PubDate: 2020-02-14T00:00:00.000Z
DOI: 10.1017/hpl.2020.3
Issue No: Vol. 8 (2020)

• Transport of ultraintense laser-driven relativistic electrons in
dielectric targets

• Authors: X. H. Yang; C. Ren, H. Xu, Y. Y. Ma, F. Q. Shao
Abstract: Ultraintense laser-driven relativistic electrons provide a way of heating matter to high energy density states related to many applications. However, the transport of relativistic electrons in solid targets has not been understood well yet, especially in dielectric targets. We present the first detailed two-dimensional particle-in-cell simulations of relativistic electron transport in a silicon target by including the field ionization and collisional ionization processes. An ionization wave is found propagating in the insulator, with a velocity dependent on laser intensity and slower than the relativistic electron velocity. Widely spread electric fields in front of the sheath fields are observed due to the collective effect of free electrons and ions. The electric fields are much weaker than the threshold electric field of field ionization. Two-stream instability behind the ionization front arises for the cases with laser intensity greater than $5\times 10^{19}~\text{W}/\text{cm}^{2}$ that produce high relativistic electron current densities.
PubDate: 2020-02-13T00:00:00.000Z
DOI: 10.1017/hpl.2019.53
Issue No: Vol. 8 (2020)

• High-efficiency 50 W burst-mode hundred picosecond green laser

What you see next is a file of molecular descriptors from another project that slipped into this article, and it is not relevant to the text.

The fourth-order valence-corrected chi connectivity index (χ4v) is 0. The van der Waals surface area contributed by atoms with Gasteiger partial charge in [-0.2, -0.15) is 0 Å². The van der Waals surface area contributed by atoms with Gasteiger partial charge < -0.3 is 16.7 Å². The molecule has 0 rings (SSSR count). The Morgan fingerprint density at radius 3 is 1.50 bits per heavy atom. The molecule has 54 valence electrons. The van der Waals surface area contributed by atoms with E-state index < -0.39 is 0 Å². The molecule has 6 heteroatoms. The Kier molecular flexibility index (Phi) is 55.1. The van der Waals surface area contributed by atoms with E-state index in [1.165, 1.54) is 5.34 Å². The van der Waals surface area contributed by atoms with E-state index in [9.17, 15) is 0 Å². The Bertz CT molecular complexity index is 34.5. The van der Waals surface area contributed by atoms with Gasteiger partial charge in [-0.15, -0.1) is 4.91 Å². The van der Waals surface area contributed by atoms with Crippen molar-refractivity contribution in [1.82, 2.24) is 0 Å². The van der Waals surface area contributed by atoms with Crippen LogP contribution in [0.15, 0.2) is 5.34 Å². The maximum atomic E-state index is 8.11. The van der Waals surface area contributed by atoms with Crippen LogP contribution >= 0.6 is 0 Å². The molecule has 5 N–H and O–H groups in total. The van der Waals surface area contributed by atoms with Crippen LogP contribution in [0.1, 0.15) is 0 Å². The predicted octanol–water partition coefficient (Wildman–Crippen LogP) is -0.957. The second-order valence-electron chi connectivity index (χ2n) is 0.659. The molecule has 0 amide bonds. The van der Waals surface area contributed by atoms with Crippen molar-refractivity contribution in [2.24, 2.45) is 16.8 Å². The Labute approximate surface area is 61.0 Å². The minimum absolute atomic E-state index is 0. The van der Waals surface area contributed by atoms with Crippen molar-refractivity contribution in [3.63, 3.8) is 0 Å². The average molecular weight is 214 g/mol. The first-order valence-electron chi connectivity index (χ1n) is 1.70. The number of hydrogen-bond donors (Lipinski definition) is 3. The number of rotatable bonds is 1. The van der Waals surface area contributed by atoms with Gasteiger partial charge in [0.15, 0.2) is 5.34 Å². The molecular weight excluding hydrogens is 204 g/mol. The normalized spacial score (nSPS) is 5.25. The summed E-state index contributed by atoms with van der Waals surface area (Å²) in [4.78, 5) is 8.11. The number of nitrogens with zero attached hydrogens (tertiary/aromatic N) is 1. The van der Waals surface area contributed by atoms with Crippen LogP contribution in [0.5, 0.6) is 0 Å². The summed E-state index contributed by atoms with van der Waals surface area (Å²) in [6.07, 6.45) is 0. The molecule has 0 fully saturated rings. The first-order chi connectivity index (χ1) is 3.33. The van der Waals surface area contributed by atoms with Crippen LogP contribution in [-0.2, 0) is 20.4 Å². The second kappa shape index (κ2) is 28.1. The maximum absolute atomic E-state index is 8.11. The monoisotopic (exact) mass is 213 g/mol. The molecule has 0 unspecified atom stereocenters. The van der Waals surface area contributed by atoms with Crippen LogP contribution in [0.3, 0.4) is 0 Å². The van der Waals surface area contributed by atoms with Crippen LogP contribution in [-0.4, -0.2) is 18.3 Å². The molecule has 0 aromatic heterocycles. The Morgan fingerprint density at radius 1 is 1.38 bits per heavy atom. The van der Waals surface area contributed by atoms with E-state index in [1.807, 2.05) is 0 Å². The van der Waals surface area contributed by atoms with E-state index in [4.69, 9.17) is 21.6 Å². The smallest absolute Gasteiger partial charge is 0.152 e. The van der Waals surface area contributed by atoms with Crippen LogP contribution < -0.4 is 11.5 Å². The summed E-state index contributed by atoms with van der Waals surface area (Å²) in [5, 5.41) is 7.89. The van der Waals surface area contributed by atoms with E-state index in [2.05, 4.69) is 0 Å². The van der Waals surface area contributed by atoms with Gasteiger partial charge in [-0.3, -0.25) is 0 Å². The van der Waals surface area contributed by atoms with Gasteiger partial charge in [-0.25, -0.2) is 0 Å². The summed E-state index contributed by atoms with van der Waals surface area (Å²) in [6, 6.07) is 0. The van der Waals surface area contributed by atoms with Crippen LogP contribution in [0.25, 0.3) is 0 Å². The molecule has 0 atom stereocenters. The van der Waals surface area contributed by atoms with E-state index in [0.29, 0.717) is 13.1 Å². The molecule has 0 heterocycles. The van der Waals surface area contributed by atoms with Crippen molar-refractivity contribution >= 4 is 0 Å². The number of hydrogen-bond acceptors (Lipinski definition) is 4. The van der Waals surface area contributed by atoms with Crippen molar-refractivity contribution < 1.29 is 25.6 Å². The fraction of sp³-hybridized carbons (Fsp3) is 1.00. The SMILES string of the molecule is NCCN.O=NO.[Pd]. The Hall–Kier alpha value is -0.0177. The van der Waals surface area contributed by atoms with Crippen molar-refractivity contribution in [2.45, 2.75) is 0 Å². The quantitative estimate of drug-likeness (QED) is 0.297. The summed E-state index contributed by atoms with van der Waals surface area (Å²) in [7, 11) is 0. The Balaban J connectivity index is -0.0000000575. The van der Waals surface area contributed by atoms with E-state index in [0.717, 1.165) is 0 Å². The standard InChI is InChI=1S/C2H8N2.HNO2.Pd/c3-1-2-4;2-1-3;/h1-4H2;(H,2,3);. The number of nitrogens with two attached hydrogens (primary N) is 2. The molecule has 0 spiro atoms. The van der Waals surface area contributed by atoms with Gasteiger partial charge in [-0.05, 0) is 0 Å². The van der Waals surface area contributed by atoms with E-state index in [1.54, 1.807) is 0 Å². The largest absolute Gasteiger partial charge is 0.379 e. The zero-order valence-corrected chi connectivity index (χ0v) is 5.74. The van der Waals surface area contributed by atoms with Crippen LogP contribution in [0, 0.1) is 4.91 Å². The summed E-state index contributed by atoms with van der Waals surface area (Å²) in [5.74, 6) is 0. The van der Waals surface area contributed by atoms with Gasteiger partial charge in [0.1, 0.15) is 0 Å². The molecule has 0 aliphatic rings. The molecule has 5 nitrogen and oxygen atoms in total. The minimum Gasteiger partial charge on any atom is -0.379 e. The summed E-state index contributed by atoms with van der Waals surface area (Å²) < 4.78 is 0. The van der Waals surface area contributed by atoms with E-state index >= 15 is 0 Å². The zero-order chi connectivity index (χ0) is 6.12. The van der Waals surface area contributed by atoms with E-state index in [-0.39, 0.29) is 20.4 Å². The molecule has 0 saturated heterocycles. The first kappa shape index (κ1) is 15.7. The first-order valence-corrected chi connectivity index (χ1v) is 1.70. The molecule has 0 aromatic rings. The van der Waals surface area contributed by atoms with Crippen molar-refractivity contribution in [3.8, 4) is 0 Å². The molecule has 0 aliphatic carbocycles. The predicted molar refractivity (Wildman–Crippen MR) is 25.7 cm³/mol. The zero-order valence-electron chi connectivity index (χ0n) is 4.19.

• Authors: Ning Ma; Meng Chen, Ce Yang, Shang Lu, Xie Zhang, Xinbiao Du
Abstract: We report high-energy, high-efficiency second harmonic generation in a near-infrared all-solid-state burst-mode picosecond laser at a repetition rate of 1 kHz with four pulses per burst using a type-I noncritical phase-matching lithium triborate crystal. The pulses in each burst have the same time delay ( ${\sim}1~\text{ns}$ ), the same pulse duration ( ${\sim}100~\text{ps}$ ) and different relative amplitudes that can be adjusted separately. A mode-locked beam from a semiconductor saturable absorber mirror is pulse-stretched, split into seed pulses and injected into a Nd:YAG regenerative amplifier. After the beam is reshaped by aspheric lenses, a two-stage master oscillator power amplifier and 4f imaging systems are applied to obtain a high power of ${\sim}100~\text{W}$ . The 532 nm green laser has a maximum conversion efficiency of 68%, an average power of up to 50 W and a beam quality factor $M^{2}$ of 3.5.
PubDate: 2020-01-31T00:00:00.000Z
DOI: 10.1017/hpl.2020.2
Issue No: Vol. 8 (2020)